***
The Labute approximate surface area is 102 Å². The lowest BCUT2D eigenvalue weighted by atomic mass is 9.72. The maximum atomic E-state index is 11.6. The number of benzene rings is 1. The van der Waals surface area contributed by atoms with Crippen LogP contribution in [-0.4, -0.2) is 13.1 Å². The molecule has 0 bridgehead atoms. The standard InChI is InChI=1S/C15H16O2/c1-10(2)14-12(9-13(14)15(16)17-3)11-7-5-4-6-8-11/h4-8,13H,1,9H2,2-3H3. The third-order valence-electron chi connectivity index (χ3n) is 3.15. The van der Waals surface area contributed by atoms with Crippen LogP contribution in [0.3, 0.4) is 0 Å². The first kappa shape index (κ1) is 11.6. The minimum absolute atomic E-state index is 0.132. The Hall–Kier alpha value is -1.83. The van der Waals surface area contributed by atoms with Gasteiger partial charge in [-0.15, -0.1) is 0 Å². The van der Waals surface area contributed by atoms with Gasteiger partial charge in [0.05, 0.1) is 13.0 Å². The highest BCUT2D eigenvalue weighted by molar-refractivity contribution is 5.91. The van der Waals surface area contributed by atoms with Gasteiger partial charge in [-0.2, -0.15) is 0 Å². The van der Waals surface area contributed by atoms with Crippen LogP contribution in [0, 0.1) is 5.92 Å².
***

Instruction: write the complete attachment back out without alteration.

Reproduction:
The Labute approximate surface area is 102 Å². The lowest BCUT2D eigenvalue weighted by atomic mass is 9.72. The maximum atomic E-state index is 11.6. The number of benzene rings is 1. The van der Waals surface area contributed by atoms with Crippen LogP contribution in [-0.4, -0.2) is 13.1 Å². The molecule has 0 bridgehead atoms. The standard InChI is InChI=1S/C15H16O2/c1-10(2)14-12(9-13(14)15(16)17-3)11-7-5-4-6-8-11/h4-8,13H,1,9H2,2-3H3. The third-order valence-electron chi connectivity index (χ3n) is 3.15. The van der Waals surface area contributed by atoms with Crippen LogP contribution in [0.3, 0.4) is 0 Å². The first kappa shape index (κ1) is 11.6. The minimum absolute atomic E-state index is 0.132. The Hall–Kier alpha value is -1.83. The van der Waals surface area contributed by atoms with Gasteiger partial charge in [-0.15, -0.1) is 0 Å². The van der Waals surface area contributed by atoms with Gasteiger partial charge in [0.05, 0.1) is 13.0 Å². The highest BCUT2D eigenvalue weighted by molar-refractivity contribution is 5.91. The van der Waals surface area contributed by atoms with Gasteiger partial charge in [-0.2, -0.15) is 0 Å². The van der Waals surface area contributed by atoms with Crippen LogP contribution in [0, 0.1) is 5.92 Å².